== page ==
Thought about going to grab something to eat with my friend, Kelsey but instead I suggested she bring over a dish and I would make the main course. Saved us both some money and it was a good way to use up our groceries before we were leaving town. Only money I spent was on a few miscellaneous groceries I needed for dinner. Spent: 8 Saved: 10.75
As I got closer to the weekend, it started to get harder and harder to be as conscious of my spending. But somehow I managed to come up with another alternative to dinner and ice cream that saved me an estimated total of about $13.50. I suggested we go to Angell and play volleyball, which we have all been obsessed with recently, and everyone brings a dish to feed a 5 people and I brought the popsicles that substituted for the ice cream. It was a crowd pleaser and a simple solution. Spent: 0 Saved: 13.50
My friend came into town so we decided to do something fun and going golfing seemed like the best option plus we had a $5 off discount for being a student. So I spent $36 there but it was definitely worth it and up to this point I saved up to $64 just within the week anyway. Spent: 36 Saved: 0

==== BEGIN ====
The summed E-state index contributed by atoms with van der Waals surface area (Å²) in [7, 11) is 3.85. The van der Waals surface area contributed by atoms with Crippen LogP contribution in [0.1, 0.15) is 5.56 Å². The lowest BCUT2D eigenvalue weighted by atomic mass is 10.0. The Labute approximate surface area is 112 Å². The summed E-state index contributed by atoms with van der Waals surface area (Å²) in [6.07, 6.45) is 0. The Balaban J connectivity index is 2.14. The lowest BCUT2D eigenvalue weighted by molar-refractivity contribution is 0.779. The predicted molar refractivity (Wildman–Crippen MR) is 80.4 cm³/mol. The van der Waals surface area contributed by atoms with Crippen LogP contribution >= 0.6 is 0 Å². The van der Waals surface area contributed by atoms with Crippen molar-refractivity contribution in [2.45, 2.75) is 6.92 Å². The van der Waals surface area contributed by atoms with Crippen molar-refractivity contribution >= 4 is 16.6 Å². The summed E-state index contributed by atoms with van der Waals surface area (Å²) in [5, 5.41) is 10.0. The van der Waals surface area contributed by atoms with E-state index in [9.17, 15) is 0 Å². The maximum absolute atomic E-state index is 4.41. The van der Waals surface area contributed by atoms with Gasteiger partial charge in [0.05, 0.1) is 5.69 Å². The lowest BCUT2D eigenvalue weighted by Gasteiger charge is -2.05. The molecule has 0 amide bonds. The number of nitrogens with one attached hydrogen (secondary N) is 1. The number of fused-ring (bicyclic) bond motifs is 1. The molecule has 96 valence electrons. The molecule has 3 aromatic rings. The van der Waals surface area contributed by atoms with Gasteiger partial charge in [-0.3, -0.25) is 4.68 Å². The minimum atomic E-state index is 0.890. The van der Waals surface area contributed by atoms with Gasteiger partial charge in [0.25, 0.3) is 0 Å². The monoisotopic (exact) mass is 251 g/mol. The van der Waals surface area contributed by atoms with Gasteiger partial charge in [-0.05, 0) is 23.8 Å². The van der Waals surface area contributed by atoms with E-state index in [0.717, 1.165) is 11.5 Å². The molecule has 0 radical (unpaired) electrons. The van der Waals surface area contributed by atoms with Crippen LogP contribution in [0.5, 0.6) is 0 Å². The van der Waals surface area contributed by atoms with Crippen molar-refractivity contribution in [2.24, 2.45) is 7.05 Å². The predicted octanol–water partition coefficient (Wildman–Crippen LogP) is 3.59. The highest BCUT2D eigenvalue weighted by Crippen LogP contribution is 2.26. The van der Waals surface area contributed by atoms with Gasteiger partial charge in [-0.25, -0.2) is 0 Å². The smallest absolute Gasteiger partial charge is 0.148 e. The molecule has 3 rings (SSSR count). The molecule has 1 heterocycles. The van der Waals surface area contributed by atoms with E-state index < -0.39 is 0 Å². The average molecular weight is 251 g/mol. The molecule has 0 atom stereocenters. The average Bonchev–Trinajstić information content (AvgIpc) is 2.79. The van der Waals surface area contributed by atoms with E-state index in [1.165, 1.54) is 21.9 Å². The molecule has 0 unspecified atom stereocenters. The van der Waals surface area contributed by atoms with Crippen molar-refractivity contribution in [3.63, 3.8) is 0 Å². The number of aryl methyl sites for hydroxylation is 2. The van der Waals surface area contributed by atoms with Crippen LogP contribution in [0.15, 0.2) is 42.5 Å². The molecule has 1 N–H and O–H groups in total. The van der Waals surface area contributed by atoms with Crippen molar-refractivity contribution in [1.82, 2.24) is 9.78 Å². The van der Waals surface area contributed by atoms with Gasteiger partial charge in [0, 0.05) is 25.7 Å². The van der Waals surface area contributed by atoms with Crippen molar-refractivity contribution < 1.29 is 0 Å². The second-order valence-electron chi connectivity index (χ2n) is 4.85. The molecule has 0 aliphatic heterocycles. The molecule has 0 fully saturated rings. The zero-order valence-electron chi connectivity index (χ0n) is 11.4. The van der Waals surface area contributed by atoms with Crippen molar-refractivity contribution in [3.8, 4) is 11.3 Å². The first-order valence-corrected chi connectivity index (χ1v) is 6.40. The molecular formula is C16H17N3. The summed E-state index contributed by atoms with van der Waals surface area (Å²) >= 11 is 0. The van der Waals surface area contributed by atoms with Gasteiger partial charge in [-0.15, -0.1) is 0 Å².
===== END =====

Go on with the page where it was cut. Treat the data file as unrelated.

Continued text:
All in All
Sure, it was difficult, but I just made a suggestion for a cheaper (and hopefully just as fun) option where I could bring my own food and beverages or eat before going somewhere, things of that nature. Volleyball, grilling out, going for a bluff hike, or simply watching a movie instead of going out for dinner and bingo were great alternative suggestions and ways to save not just for me but everyone else money. I saved myself $64 just from being conscious of what I was going to spend money on. That money went straight into my separate savings account for the computer I want to purchase before school starts. I might even have to do this more than once a month and aim for $100 saved for the week.
Grand Total Spent: $59 Grand Total Saved: $64
If you are conscious of what you spend in the long term you could save:
These are estimate figures and by all means don’t deprive yourself. Before you spend money, think about your choices and you might just save yourself a good chunk of change.
- Go for the cheaper alternative: Do you need that cup of coffee at Starbucks or McD’s or can you brew your own coffee? Can you and your friends carpool?
- Share the expense: Split a meal, you won’t eat the whole thing anyway.
- DIY: Make your own meal.
Give it a shot this week and see how much you can save! Let us know what you did you stay conscious of your spending!